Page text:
Thursday, May 26, 2005
By Rev. Dr. Milton Winter
At mealtime were all of the same accord!
Last Sunday our congregation joined with Christ Episcopal Church for a service and picnic out at Strawberry Plains, the guests of Madge Lindsay and the Audubon Society. All of us brought food to share, and Mark Renwick and Ted Howell had a tent set up in which we could have our service and tables to spread the picnic.
We were glad to worship with the Audubon Society, for our two congregations are strongly supportive of the Audubon Societys mission. Conservation and environmental stewardship seem, to us, to be naturally Christian concerns.
And besides that, it was just good to get outside and have fun!
It is always interesting when two established congregations worship together. We rocked and bumped along, full of good will one toward the other, but in spite of ourselves, manifesting deeply engrained habits perhaps not deeply held but particular to our individual histories.
For example, I had chosen the hymns, and Bruce McMillan, Christ Churchs rector told me that his people sang the first one to a different tune than we use. Well, I thought there was only our tune. But the Episcopalians are good singers and, after Ruby Tate and Martha Thomas, our musicians, raised the tune all were able to join in a credible effort at singing.
More humor came when it was time for the second hymn. You see, we Presbyterians sit for the middle hymn; but apparently Episcopalians stand up every time they open their mouths. They won this round, and the Presbyterians got a taste of a more strenuous religion!
But Christ Church got a taste of Presbyterian exertion, because since I had been assigned the sermon, I knew they would want a full diet of Gods word, and I am told that it usually takes preachers of the Calvinist tradition a bit longer to dole this out, but I did.
When it was time for the communion, we used the common cup, and the Episcopalians sipped while the Presbyterians dipped.
There seemed to be no differences when it came to eating, which, to be honest, may have been the main reason everybody came. When two Mississippi churches join forces to have a picnic, the results are awesome! We all ate our fill, and the children, especially, seemed to have a fine time. I am grateful to all the good cooks. We ought to eat together more often!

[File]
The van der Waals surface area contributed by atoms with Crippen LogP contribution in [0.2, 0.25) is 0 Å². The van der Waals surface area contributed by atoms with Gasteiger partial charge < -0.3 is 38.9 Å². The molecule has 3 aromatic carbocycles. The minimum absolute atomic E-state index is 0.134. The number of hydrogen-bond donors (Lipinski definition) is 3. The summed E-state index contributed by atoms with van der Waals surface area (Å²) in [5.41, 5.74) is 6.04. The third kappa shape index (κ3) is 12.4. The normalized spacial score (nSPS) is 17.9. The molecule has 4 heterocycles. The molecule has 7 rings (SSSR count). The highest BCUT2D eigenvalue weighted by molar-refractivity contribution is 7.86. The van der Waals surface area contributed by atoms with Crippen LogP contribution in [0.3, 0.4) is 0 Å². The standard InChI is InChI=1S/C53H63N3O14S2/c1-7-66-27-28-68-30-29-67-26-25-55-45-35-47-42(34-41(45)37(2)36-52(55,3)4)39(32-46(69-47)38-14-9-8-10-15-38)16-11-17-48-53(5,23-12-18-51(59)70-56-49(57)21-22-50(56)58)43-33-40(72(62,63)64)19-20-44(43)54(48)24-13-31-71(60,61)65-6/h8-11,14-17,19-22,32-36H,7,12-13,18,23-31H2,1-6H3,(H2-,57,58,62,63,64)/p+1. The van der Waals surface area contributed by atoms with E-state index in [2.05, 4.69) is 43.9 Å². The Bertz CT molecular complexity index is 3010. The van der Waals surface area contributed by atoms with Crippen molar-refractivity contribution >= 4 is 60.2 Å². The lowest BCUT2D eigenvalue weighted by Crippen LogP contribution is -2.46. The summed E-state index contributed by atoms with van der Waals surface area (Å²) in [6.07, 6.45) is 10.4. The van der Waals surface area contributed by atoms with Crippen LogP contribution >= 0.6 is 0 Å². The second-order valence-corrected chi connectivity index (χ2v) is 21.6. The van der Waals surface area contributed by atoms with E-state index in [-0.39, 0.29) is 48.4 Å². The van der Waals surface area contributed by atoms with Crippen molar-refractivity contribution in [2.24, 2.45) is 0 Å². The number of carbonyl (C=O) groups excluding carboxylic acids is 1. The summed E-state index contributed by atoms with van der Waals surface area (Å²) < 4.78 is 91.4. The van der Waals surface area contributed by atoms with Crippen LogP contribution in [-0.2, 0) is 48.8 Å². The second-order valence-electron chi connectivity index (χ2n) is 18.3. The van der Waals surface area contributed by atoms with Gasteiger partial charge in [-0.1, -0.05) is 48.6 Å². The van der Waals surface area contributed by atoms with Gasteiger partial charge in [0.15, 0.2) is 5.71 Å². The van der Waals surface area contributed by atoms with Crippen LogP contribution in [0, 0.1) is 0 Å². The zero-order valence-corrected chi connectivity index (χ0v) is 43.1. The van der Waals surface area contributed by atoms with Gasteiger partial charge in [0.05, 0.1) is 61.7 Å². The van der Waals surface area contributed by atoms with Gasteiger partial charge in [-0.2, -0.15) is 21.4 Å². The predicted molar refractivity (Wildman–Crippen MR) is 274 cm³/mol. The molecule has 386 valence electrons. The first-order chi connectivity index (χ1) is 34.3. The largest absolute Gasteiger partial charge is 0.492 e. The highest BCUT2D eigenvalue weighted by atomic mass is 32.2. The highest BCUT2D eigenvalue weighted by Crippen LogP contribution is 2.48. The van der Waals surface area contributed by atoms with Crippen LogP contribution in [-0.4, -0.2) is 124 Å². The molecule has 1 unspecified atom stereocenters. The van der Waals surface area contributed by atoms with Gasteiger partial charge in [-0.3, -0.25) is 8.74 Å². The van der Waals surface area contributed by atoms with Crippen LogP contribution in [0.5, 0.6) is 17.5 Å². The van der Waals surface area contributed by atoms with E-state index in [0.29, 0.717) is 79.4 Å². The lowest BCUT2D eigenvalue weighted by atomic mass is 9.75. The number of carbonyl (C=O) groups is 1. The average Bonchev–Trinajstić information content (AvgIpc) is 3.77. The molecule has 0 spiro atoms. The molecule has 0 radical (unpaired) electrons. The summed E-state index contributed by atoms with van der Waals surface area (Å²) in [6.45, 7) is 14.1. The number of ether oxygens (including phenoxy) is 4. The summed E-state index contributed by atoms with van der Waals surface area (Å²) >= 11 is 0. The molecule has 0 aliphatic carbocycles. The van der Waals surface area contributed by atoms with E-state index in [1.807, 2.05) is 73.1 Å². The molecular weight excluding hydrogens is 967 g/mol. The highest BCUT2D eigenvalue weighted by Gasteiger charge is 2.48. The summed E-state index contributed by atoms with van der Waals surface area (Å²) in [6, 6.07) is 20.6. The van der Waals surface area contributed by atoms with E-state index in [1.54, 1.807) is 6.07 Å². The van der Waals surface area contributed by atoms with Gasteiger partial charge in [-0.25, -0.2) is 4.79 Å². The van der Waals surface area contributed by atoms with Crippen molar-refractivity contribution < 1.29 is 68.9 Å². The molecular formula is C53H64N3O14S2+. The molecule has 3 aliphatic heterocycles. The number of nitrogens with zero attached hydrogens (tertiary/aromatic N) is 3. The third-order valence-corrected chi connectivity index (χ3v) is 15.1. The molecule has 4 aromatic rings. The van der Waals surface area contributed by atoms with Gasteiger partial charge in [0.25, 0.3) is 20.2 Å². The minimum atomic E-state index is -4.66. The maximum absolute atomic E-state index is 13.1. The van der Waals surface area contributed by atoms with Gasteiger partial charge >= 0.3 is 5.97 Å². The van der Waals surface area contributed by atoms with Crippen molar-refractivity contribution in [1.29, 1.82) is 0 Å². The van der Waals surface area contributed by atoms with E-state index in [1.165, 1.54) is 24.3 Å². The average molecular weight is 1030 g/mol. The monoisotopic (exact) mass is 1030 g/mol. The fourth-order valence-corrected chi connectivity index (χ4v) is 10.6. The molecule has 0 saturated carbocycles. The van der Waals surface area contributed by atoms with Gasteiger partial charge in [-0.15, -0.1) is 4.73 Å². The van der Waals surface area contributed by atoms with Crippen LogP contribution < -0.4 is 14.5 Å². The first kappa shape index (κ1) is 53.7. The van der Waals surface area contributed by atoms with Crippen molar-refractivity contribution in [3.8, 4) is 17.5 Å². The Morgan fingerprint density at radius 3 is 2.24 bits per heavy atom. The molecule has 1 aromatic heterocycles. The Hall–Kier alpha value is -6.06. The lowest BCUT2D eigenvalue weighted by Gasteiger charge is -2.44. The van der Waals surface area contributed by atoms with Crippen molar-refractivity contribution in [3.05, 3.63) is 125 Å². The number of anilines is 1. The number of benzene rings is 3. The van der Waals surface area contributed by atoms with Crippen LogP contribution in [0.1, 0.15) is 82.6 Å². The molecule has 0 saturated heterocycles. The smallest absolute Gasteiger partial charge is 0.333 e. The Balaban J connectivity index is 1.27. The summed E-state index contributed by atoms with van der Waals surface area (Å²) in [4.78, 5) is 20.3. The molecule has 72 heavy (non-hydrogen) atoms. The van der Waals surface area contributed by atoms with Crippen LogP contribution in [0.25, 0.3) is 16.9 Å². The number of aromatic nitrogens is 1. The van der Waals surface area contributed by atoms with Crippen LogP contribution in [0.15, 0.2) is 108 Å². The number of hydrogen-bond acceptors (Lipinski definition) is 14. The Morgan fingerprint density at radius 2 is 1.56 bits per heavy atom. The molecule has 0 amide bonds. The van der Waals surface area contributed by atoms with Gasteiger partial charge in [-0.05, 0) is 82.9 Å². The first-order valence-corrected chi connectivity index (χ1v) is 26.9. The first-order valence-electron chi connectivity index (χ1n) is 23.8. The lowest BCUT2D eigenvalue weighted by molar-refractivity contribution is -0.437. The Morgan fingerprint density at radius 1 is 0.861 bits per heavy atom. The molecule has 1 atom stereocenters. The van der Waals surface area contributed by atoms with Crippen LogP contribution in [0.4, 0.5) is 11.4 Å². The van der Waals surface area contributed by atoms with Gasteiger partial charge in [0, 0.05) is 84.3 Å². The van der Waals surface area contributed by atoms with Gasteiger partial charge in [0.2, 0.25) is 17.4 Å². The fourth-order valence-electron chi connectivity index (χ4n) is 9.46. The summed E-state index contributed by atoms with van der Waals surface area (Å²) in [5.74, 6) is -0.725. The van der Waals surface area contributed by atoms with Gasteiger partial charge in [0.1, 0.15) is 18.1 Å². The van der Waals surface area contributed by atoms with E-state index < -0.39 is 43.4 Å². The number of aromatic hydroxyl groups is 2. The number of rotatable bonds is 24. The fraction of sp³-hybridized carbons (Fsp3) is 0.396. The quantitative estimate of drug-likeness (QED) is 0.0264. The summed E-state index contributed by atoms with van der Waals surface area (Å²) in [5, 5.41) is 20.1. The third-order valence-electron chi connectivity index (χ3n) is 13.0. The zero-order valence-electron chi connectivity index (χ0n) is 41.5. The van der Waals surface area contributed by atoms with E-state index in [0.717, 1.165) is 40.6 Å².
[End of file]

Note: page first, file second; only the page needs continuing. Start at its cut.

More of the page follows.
Such gatherings do not always go as well. Two weeks ago John Taylor, my Presbyterian colleague at Sumner, was invited to picnic with the Church of the Advent the Episcopal congregation there and he did so and had a fine time. That is, until about bedtime, when to paraphrase The Night Before Christmas . . . down in his stomach, there arose such a clatter, he sprang from his bed to see what was the matter!
John was sure it was ptomaine, and as time went on, he confides that the unhappy thought entered his mind that he had been poisoned by the Anglicans! However, a visit to the emergency room revealed that it was appendicitis, and my friend is doing much better after a session with the surgeon.
I cannot conclude this week without a word of heartfelt farewell for my colleague Truman Thompson at First United Methodist. Bruce McMillan put it best in his letter to the editor a couple of weeks ago. I cannot add anything to what he said in eloquence. Truman and Linda have been wonderful friends, and have ministered deeply to me during their too-brief tenure here. One does not meet people of this caliber often, and I shall feel their absence acutely. I wish them all Gods best in their new assignment.
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